My first ride since early August that didn’t start/end from home. I thought I’d choose a familiar old friend.
This is a great loop of Lake Annecy via the bike path on the west side of the lake and via Col de la Forclaz de Montmin on the east. This is the climb where I first saw a Tour de France mountain stage …… back in 2004.
I started on the north edge of the lake near Annecy. The key to the route is to immediately get onto the Annecy bike path that runs along the west side of the lake and heads all the way to Albertville. It’s far, far, far better than the main road down low which is crowded with fast traffic. See the detailed map at the bottom.
See here for “The Ten Best Cycling Climbs from Annecy.”
As the profile above shows, the climb to Col de la Forclaz, while only 8.5 kilometres long, is hyper steep. Personally, I prefer this south side through a narrow gorge asit’s quieter than the north side. But all the lake views are on the north side (and at the summit).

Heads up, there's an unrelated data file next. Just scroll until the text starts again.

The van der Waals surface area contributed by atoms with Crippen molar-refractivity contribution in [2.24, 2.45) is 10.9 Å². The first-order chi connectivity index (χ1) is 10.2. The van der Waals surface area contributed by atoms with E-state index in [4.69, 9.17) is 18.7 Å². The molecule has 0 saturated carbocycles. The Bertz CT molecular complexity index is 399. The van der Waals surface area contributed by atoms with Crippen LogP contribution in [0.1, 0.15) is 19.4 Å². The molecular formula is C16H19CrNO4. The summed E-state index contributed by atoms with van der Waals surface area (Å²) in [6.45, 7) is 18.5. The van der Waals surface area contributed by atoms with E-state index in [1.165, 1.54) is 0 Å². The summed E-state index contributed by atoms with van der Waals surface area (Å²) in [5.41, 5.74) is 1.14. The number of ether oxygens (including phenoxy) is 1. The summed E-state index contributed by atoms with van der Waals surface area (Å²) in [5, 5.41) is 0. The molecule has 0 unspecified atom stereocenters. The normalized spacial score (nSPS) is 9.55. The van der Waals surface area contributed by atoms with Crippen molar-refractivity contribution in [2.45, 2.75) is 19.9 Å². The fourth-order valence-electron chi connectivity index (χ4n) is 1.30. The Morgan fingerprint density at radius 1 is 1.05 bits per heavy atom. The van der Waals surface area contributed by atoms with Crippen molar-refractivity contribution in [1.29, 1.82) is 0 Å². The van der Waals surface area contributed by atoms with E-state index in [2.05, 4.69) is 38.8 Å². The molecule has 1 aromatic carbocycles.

Today, I didn’t take many photos until the summit, but it’s a great road.
Forclaz is an old word used in the north French Alps meaning “narrow gap.” I’ve cycled at least seven “Col de la Forclaz” – some unpaved. The highest, at 2488 metres, Colle Fourclaz in the old Savoyard part of Italy.
The final stretch just before the col is next to a tiny ski station that was completely closed. Not even remnants of snow. It has been far too warm this February.
At the summit are a couple of restaurants and the standard, brilliant view of Lake Annecy.
But exactly at the col is a little road that heads higher. First, to a couple of touristy restaurants, and eventually to a gigantic take-off point for the parapenters. This extension is a touch more than a kilometre and crazy steep: +20% steep in a couple of places. But, the lake views are even better here.
The north side descent is also steep. The key is keeping your eyes on the road and not the lake. I didn’t take any photos on the way down, but here’s a good one from last year when more than halfway down.
Note, while some of the east-side beside the lake has bike paths, between Menthon and Veyrier the road is fast and always busy. BUT, if you look closely at the map below, I followed some tiny roads between these two towns for a quieter, scenic but narrow option that cycles past/behind some of the posh lakeside mansions. My detour, though, is much slower than the busy road. You choose.
Wooohooo! My first Alps ride in 6+ months. Felt “ok.” In other words, I felt great!